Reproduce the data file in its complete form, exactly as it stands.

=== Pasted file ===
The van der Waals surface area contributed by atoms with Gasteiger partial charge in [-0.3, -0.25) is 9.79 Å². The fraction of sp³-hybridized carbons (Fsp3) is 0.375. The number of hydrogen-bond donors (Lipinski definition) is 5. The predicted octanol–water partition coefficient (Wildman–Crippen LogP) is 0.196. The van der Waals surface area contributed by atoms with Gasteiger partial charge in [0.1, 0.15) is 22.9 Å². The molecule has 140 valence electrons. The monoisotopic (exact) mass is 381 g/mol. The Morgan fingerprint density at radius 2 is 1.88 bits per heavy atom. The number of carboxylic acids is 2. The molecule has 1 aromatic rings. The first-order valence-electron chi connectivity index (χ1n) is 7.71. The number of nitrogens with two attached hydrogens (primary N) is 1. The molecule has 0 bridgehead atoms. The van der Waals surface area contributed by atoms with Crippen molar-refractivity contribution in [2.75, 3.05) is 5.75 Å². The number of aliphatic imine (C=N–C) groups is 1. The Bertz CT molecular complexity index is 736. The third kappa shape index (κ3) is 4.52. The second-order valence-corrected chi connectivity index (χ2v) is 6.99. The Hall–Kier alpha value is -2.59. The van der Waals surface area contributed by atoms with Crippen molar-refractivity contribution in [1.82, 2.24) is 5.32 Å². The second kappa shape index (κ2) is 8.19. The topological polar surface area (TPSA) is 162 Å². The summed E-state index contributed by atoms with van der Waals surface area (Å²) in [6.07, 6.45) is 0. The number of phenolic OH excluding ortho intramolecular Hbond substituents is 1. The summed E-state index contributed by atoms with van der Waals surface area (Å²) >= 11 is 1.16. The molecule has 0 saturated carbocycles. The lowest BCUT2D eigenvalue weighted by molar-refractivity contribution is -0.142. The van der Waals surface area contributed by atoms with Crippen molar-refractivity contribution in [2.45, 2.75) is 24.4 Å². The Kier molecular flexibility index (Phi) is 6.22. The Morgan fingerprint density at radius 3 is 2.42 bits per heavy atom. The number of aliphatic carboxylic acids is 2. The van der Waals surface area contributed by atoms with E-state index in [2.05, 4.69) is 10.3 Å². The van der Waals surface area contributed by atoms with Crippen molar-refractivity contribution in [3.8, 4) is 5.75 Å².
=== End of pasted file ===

The van der Waals surface area contributed by atoms with Gasteiger partial charge in [-0.3, -0.25) is 9.79 Å². The fraction of sp³-hybridized carbons (Fsp3) is 0.375. The number of hydrogen-bond donors (Lipinski definition) is 5. The predicted octanol–water partition coefficient (Wildman–Crippen LogP) is 0.196. The van der Waals surface area contributed by atoms with Gasteiger partial charge in [0.1, 0.15) is 22.9 Å². The molecule has 140 valence electrons. The monoisotopic (exact) mass is 381 g/mol. The Morgan fingerprint density at radius 2 is 1.88 bits per heavy atom. The number of carboxylic acids is 2. The molecule has 1 aromatic rings. The first-order valence-electron chi connectivity index (χ1n) is 7.71. The number of nitrogens with two attached hydrogens (primary N) is 1. The molecule has 0 bridgehead atoms. The van der Waals surface area contributed by atoms with Crippen molar-refractivity contribution in [2.75, 3.05) is 5.75 Å². The number of aliphatic imine (C=N–C) groups is 1. The Bertz CT molecular complexity index is 736. The third kappa shape index (κ3) is 4.52. The second-order valence-corrected chi connectivity index (χ2v) is 6.99. The Hall–Kier alpha value is -2.59. The van der Waals surface area contributed by atoms with Crippen molar-refractivity contribution in [1.82, 2.24) is 5.32 Å². The second kappa shape index (κ2) is 8.19. The topological polar surface area (TPSA) is 162 Å². The summed E-state index contributed by atoms with van der Waals surface area (Å²) in [6.07, 6.45) is 0. The number of phenolic OH excluding ortho intramolecular Hbond substituents is 1. The summed E-state index contributed by atoms with van der Waals surface area (Å²) >= 11 is 1.16. The molecule has 0 saturated carbocycles. The lowest BCUT2D eigenvalue weighted by molar-refractivity contribution is -0.142. The van der Waals surface area contributed by atoms with Crippen molar-refractivity contribution in [2.45, 2.75) is 24.4 Å². The Kier molecular flexibility index (Phi) is 6.22. The Morgan fingerprint density at radius 3 is 2.42 bits per heavy atom. The number of aliphatic carboxylic acids is 2. The van der Waals surface area contributed by atoms with E-state index in [2.05, 4.69) is 10.3 Å². The van der Waals surface area contributed by atoms with Crippen molar-refractivity contribution in [3.8, 4) is 5.75 Å².